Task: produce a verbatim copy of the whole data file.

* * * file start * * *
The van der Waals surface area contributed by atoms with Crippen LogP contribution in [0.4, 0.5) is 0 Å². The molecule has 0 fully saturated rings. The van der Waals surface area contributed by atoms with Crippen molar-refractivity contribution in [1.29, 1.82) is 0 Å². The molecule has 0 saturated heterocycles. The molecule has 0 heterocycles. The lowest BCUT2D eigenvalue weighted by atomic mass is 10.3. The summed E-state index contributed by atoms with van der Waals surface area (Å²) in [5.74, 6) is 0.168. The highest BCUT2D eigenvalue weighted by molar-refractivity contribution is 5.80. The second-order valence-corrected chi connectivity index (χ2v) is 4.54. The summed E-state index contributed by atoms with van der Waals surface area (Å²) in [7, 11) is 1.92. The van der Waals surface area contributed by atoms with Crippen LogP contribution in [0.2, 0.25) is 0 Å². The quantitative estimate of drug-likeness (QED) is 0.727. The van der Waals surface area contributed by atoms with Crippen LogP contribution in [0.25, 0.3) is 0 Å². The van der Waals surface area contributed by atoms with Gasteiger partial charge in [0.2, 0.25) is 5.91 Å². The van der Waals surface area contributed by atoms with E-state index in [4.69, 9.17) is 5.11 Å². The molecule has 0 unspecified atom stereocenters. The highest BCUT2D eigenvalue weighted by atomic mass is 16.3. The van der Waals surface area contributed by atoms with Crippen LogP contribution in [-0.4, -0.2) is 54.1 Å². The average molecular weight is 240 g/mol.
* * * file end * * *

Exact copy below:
The van der Waals surface area contributed by atoms with Crippen LogP contribution in [0.4, 0.5) is 0 Å². The molecule has 0 fully saturated rings. The van der Waals surface area contributed by atoms with Crippen molar-refractivity contribution in [1.29, 1.82) is 0 Å². The molecule has 0 saturated heterocycles. The molecule has 0 heterocycles. The lowest BCUT2D eigenvalue weighted by atomic mass is 10.3. The summed E-state index contributed by atoms with van der Waals surface area (Å²) in [5.74, 6) is 0.168. The highest BCUT2D eigenvalue weighted by molar-refractivity contribution is 5.80. The second-order valence-corrected chi connectivity index (χ2v) is 4.54. The summed E-state index contributed by atoms with van der Waals surface area (Å²) in [7, 11) is 1.92. The van der Waals surface area contributed by atoms with Crippen LogP contribution in [0.2, 0.25) is 0 Å². The quantitative estimate of drug-likeness (QED) is 0.727. The van der Waals surface area contributed by atoms with Crippen LogP contribution in [0.25, 0.3) is 0 Å². The van der Waals surface area contributed by atoms with Gasteiger partial charge in [0.2, 0.25) is 5.91 Å². The van der Waals surface area contributed by atoms with E-state index in [4.69, 9.17) is 5.11 Å². The molecule has 0 unspecified atom stereocenters. The highest BCUT2D eigenvalue weighted by atomic mass is 16.3. The van der Waals surface area contributed by atoms with Crippen LogP contribution in [-0.4, -0.2) is 54.1 Å². The average molecular weight is 240 g/mol.